Alaska Dipnetting: Getting a Boat-Load of Fish
Alaska dipnetting is a pretty unique, crazy experience. I grew up fishing (not catching much) for crappie, small-mouth bass, and catfish. I loved the art of fishing, though I never really mastered it. I also enjoyed the patience required along with the peace and quiet.
Dipnetting is nothing like that.
What is Dipnetting?
Dipnetting is something Alaska residents get the privilege to take part in. We get to dip for sockeye salmon, a lot of them (actual count is dependent on number of people in your household). You use a five foot diameter net on the end of a pole. Though there are many different shapes: octagon, square, rectangular, your net can’t exceed 5 feet at it’s widest point.
The type of poles used varies a lot as well, dependent on what’s comfortable for different people. Some like welded steel (strong but heavy), some aluminum (my favorite, bit of flex but strong for it’s weight), and some use fiberglass (super light but way too much flex for me). The lengths also vary; if you’re fishing from the shore, longer is typically better, but if you’re in a boat, shorter and more rigid is easier to handle in a small space on turbulent waters.
And speaking of boats, you’re allowed to dip either from the shore (waiting for the fish to come to you) or from a boat (going down the river getting the sockeyes as they head upstream).
How Many Fish Can You Get?
Typically, the limit is 25 for the head of house, and 10 for each additional person in the house. Occasionally they expand it during a great run, but this is pretty rare. So, for us, that comes out to 25 for me, and an additional 30, 10 each for Chelsea, Clara, and Liam, bringing our total to 55 that we are allowed to catch.
Our Successful Alaska Dipnetting Trips, and Less-Successful Ones
Our first year, we ended up with around 40, between the Kenai River and Fish Creek in Wasilla. This year however, we ended up with a lowly total of 16, from the Kenai. Although I guess all things considered, 16 is wayyyy better than 0.
Though this year wasn’t nearly as successful, we learned a lot to help insure our success in the future. We briefly dipped from a boat this year, but mostly from the beach. The beach was much more successful for us. Some of the lessons we learned, which are apparently pretty basic but unknown to us, were:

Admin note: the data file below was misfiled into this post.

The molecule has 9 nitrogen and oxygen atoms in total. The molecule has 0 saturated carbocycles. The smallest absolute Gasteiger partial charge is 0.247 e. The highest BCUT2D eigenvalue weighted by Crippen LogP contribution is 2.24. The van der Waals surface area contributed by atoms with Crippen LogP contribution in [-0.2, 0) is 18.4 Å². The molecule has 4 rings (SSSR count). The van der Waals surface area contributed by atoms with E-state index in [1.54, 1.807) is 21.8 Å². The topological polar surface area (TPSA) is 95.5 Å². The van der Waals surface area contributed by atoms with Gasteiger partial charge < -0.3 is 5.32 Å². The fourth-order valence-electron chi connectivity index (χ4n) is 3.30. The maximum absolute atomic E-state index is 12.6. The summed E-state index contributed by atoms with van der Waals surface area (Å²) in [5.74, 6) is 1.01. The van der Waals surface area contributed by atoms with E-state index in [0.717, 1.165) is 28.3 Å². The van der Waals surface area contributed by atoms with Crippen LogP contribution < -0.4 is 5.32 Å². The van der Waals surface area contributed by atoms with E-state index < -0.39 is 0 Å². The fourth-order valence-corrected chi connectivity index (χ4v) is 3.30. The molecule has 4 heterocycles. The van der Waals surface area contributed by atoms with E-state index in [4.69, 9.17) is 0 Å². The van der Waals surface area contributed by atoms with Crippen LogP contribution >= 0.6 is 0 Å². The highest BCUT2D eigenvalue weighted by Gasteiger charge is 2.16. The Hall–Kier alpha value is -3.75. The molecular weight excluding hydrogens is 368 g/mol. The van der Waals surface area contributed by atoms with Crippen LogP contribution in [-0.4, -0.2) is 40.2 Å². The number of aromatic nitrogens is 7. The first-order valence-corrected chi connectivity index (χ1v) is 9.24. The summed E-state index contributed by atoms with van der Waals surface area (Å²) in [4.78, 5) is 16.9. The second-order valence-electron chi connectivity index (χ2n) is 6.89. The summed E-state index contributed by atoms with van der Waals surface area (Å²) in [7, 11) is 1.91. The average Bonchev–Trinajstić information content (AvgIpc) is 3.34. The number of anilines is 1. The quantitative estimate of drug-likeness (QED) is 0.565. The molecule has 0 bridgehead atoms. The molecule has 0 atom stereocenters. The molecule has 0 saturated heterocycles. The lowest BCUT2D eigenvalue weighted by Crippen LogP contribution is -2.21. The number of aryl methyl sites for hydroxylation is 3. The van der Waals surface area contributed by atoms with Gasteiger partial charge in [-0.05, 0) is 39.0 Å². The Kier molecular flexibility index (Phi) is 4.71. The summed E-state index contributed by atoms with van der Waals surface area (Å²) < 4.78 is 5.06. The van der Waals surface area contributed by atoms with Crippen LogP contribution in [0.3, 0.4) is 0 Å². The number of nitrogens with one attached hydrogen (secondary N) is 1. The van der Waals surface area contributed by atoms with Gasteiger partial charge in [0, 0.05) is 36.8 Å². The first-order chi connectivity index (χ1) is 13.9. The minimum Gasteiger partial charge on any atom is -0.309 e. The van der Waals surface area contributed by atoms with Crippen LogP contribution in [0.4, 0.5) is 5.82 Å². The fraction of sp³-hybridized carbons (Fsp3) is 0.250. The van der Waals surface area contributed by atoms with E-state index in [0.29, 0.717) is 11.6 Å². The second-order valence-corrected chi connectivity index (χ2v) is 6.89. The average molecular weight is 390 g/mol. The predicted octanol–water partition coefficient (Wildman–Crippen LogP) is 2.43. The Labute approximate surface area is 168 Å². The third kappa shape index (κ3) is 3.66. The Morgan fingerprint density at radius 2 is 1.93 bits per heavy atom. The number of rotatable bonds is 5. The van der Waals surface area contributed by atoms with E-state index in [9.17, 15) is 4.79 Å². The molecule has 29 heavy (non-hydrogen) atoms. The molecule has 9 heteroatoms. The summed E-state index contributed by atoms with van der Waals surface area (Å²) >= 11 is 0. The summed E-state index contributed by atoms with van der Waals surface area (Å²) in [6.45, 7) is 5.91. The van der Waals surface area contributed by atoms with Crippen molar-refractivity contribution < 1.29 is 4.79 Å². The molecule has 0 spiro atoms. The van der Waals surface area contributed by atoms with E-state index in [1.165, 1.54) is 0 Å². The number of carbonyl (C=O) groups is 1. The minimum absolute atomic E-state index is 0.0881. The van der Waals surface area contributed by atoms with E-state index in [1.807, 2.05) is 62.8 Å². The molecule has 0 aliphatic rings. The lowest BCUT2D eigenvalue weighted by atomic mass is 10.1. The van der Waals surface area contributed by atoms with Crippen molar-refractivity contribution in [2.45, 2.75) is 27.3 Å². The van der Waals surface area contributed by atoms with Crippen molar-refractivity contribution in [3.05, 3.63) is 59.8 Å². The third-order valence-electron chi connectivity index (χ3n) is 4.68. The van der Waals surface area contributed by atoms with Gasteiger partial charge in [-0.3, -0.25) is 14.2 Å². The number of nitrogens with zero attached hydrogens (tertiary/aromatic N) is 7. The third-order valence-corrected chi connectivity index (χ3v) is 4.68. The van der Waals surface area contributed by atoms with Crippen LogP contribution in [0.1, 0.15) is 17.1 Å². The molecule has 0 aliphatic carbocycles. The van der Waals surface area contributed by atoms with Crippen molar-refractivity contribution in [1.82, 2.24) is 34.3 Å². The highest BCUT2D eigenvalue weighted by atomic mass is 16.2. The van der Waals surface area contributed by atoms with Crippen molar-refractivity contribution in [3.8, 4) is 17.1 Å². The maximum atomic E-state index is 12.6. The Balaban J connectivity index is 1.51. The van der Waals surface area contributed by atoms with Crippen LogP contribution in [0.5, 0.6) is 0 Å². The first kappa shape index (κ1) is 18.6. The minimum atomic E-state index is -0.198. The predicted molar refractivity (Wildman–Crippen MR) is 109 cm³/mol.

- Sockeyes run hardest 1 1/2 – 2 hours after tide change.
- They run harder on an outgoing tide (heading toward low tide) than on incoming tide (heading toward high tide)
- Longer poles work far better from the shore, at least at the beaches we were dipping from.
- Aluminum is way better if you’re using an extension for length. The welded steel with extensions was just too much weight for us to handle against the current of the river with the tide going out.
Why Should You Dipnet?
The usual price for salmon fillets where we’re at is $9/lb. So if you averaged 2 pounds per fillet, that’s 4lbs per fish. At 55 fish, that would come out in the ballpark of $2,000 in meat. So, if we spend a bit of time, and money for gas, we still come out around $1,800 in the black. For us, that looks like not having to buy meat. Between salmon, caribou, and moose, our freezer stays pretty full.
On a side note, if you’re visiting and want to get some fresh salmon while you’re here, be careful where you shop. My wife recently saw a 6oz (1/3 of 1 fillet) pre-cooked vacuum-packed fillet for $16 in a tourist shop in downtown Anchorage. That’s $43/lb! You should save your money and head to Costco or the local grocery store (many of which have a fresh seafood section).
Dipnetting in Alaska is a pretty great experience. In fact, it’s one of my favorite things to do. But, it is a ton of work. The fun part is catching them. Then comes the real work. Cleaning, filleting, vacuum packing, canning and smoking. But in the end, it’s totally worth it!
If you’re interested in how we got here (Alaska) in the first place, check out our “moving” story. Plus it comes with some helpful tips if you’re thinking about moving to Alaska.